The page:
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okay, I'm just about to install linux, but I am having a few problems. First of all, Everyone in my house uses their internet through a hub and all I know is that Windows seems to configure all that for me. If I switch to Linux, how will I know how to set up m,y server? Should I take down everything windows says in "network properties" and just try to copy as much of that as possible in to linux, or will it not work if everyone else in the house still uses windows? Also, are MS office documents compatible with kOffice or Star office? cause if they aren't then I'm quite fucked in that respect. I won't be ocming back to this page cause I'll forget the address, so please feel free to email me at email@example.com any help you can offer, like what networking information to take down and where in windows it can be found would be wonderful. Thanks a lot in advance.
well, kewpie, I never ASKED you to go out of your way to email me a response. If you don't feel like succumbing to my "demands" then just ignore my post. It's not like I'll die if I don't get a response immediately. As I said, I have not yet installed Linux, so there is no real urgency, but the sooner the better. At least there was SOMEONE considerate enough to offer help. I'm thankful for TacKat's help and am happy that I at least got an UNPRESSURED response.
Originally posted by odyssey13 well, kewpie, I never ASKED you to go out of your way to email me a response. If you don't feel like succumbing to my "demands" then just ignore my post. It's not like I'll die if I don't get a response immediately. As I said, I have not yet installed Linux, so there is no real urgency, but the sooner the better. At least there was SOMEONE considerate enough to offer help. I'm thankful for TacKat's help and am happy that I at least got an UNPRESSURED response.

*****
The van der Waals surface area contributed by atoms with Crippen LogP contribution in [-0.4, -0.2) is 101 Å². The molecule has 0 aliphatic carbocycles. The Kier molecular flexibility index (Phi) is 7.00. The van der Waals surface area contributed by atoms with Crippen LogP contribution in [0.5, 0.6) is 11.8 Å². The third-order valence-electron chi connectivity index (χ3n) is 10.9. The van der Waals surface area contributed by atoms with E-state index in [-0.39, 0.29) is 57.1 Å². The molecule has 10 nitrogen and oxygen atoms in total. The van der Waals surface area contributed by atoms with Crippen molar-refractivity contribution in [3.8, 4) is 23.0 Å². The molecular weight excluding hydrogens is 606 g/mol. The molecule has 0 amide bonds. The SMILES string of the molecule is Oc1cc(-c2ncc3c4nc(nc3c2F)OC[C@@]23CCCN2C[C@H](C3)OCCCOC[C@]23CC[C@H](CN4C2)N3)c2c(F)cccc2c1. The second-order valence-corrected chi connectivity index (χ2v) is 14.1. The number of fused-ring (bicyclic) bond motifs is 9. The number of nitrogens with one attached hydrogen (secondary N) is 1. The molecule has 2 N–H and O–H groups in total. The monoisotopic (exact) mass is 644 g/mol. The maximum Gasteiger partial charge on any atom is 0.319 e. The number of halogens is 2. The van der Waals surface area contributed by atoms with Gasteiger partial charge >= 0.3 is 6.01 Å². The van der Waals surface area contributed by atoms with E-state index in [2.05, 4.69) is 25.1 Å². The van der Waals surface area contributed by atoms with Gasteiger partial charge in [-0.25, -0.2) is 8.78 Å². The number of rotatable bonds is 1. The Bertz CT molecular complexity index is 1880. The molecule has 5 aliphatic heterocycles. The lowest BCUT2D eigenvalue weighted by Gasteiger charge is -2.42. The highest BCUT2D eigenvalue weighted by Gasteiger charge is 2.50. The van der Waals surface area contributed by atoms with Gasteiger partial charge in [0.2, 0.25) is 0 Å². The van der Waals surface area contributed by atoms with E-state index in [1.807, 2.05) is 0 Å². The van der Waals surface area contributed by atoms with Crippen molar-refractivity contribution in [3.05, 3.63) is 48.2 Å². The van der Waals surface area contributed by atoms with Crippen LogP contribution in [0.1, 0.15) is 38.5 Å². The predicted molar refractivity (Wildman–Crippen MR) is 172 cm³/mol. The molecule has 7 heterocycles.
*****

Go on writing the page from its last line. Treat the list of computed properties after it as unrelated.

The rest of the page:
Actually, we try to make this site helpful for others as well, that some may have the same problem as you do. If you asked to be emailed as well, that is fine as most post here to help others out in their problems and it gives information that is stored.
When you stated that you might never come back to this site, most don't like that idea and just reply to your post to help out so it helps out others with the same similiar problems you may have.
This site was designed to just post and reply, not email the person with the problem cause they are never coming back. You do have the option to have it auto email you when someone replies to your post.
Don't forget the Search option on the site as well, with over 50,000 posts, there is most likely a chance your question has been answered before.
"When you stated that you might never come back to this site, most don't like that idea and just reply to your post to help out so it helps out others with the same similiar problems you may have."
What I meant was that I would never remember the address. I posted the message at like 2 or 2:30 AM so I was kinda tired and knew I would forget the address. What I didn't know was that it notifies you when replies are posted.
Okay, back to the original post now that we're all done being very polite: *burp!!!!*
Staroffice can save and juggle formats between the proprietary MS formats and a number of others. I haven't tried the new 6.0 candidate, just 5.2. I've heard a lot of FUD and scuttlebutt about it corrupting MS docs so that Office can't read them back. I have yet to have had this happen, and quite the opposite, it has opened some files that MSOffice claimed were garbage, then I've repaired them in staroffice and saved them back to their original format. Sounds awesome doesn't it?
Well, the tradeoff is that StarOffice is beautiful, so pretty in fact that your machine can do little but think of its beauty as it is running. S.O. is a resource pig, a big one, a hog almost.
I haven't tried Koffice, which is odd, because I've recently converted to the church of KDE as far as desktops go (Damn you, damn you Gnome! Sticky icky poo boring Blackbox!). As far as I remember it won't do the proprietary formats.
You said that your house runs on a hub... if there are multiple machines in the house, and your all sharing the same connection, stick your head into the hall and shout: "Are we all using DHCP?"
If the reply is yes, then this is going to be cake.
If the reply is no, then ask what the heck you are using.